Featuring Original Music Composed By Quincy Jones

(June 21, 2016 – Los Angeles, CA) – Varèse Sarabande will release the original ROOTS – Television Mini-Series Soundtrack on CD July 1, 2016. The album features the original music composed by Quincy Jones (THE COLOR PURPLE, IN THE HEAT OF THE NIGHT).

“I’m so thrilled to know that the ROOTS soundtrack is being relaunched for our younger generations to have the opportunity to learn about the evolution of black American music from its African origins to the late twentieth century,” Quincy stated. “I got involved in the early stages of the project back in 1976 because I was passionate about educating listeners on the essence of what African music was truly about. I felt that America did not have a true understanding of the ramifications that the Trans-Atlantic slave trade had on music as a whole, and sadly I believe we still do not have an understanding of it to this day; as such, the words I wrote in the 1977 liner notes are as pertinent today as they were back then, and it brings me great pleasure to be able to share the message with a new audience.”

ROOTS is a historical portrait of American slavery recounting the journey of one family’s will to survive, endure and ultimately carry on their legacy despite enormous hardship and inhumanity. Spanning multiple generations, the lineage begins with young Kunta Kinte, who is captured in his homeland of The Gambia and transported in brutal conditions to colonial America, where he’s sold into slavery. Throughout the series, the family continues to face adversity while bearing witness and contributing to notable events in U.S. history, including the Revolutionary and Civil Wars, slave uprisings and eventual emancipation. The story of Kunta Kinte and the women and men who came after him echoes through the history of millions of Americans of African descent, and reveals powerful truths about the universal resilience of the human spirit.

Considered to be one of the greatest minds in music and television history, Quincy Jones, Jr. has had one of the longest, most successful careers in popular music. He is a record producer, conductor, arranger, film composer, television producer and trumpeter. He has worked with such artists as Michael Jackson, Lionel Hampton, Dizzy Gillespie, Ray Charles, Frank Sinatra, Marvin Gaye, Stevie Wonder, Duke Ellington and Miles Davis, to name just a few. He has been nominated for a record 79 Grammys – and won 27 – and in 1991, he received the Grammy Legend Award.

Quincy Jones began playing trumpet, and, in Seattle, he met Ray Charles, who was three years older than him. In 1951, he won a scholarship to what is now the Berklee College of Music. He moved to Boston to attend the school, but he soon wound up taking an offer from Lionel Hampton to tour with his band as a trumpet player. While on the road with Hampton, Jones began showing talent as a song arranger. He left Hampton’s band in 1953 and moved to New York, where he arranged songs for several artists, including Count Basie, Dinah Washington, Sarah Vaughan, Tommy Dorsey and Ray Charles, with whom he had become a close friend.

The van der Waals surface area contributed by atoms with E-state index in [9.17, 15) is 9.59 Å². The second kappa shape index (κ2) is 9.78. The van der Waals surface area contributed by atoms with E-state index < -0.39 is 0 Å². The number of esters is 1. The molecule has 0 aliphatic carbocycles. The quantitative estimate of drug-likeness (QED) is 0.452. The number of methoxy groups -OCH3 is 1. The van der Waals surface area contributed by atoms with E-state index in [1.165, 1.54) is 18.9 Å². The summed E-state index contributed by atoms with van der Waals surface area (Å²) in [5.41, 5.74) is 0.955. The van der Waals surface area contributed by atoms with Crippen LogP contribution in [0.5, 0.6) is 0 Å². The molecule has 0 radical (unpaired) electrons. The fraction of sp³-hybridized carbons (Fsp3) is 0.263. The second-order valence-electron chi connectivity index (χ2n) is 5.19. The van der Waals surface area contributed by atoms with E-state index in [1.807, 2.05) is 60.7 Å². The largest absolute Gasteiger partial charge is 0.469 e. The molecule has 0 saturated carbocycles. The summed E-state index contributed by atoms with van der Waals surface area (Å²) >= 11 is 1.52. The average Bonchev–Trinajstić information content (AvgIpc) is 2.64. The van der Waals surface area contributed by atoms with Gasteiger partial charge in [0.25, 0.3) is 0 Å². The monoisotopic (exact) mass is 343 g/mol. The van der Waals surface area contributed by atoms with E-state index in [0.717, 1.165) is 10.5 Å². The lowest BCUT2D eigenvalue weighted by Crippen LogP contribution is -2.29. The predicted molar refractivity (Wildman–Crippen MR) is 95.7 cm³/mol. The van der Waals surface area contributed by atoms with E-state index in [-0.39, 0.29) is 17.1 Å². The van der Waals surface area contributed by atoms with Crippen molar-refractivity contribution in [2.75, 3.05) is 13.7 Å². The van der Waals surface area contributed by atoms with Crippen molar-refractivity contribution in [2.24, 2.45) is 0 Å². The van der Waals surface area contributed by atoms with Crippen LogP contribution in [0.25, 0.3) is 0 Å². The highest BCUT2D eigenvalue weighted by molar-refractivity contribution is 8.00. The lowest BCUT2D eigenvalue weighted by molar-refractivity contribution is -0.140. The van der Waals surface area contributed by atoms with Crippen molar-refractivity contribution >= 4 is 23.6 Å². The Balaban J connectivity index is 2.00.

During the Fifties and into the Sixties, he wrote charts and directed the orchestra for concerts and recording sessions by several singers, including Frank Sinatra, Johnny Mathis, and his friend Ray Charles, helping him become a major force in American popular music. He was hired as musical director of Mercury Records’ New York division, and he was soon promoted to vice president, the first African-American to hold such an executive position with a white-owned record company. Around that same time, Jones began writing film scores. At the invitation of director Sidney Lumet, he composed the music for THE PAWNBROKER (1965). It was the first of Jones’ nearly 40 major–motion picture scores that would also include such classics as IN COLD BLOOD (1967) and IN THE HEAT OF THE NIGHT (1967). He also wrote scores and composed music for hundreds of television shows, including the long-running IRONSIDE series, SANFORD AND SON, and movies like THE COLOR PURPLE.

During the Seventies and Eighties, he produced albums for Aretha Franklin, Michael Jackson, and others, but most notably “Off the Wall”, “Thriller” and “Bad for Jackson.” A major film documentary, LISTEN UP: THE LIVES OF QUINCY JONES was released in 1991. In 2001, Jones’ autobiography, Q: THE AUTOBIOGRAPHY OF QUINCY JONES, was published. Jones continues to work and make frequent appearances on TV shows and in documentaries about popular music.

ROOTS is available worldwide digitally, on DVD and Blu-ray. Varèse Sarabande will release the ROOTS – Television Mini-Series Soundtrack on CD July 1, 2016.

Advertisements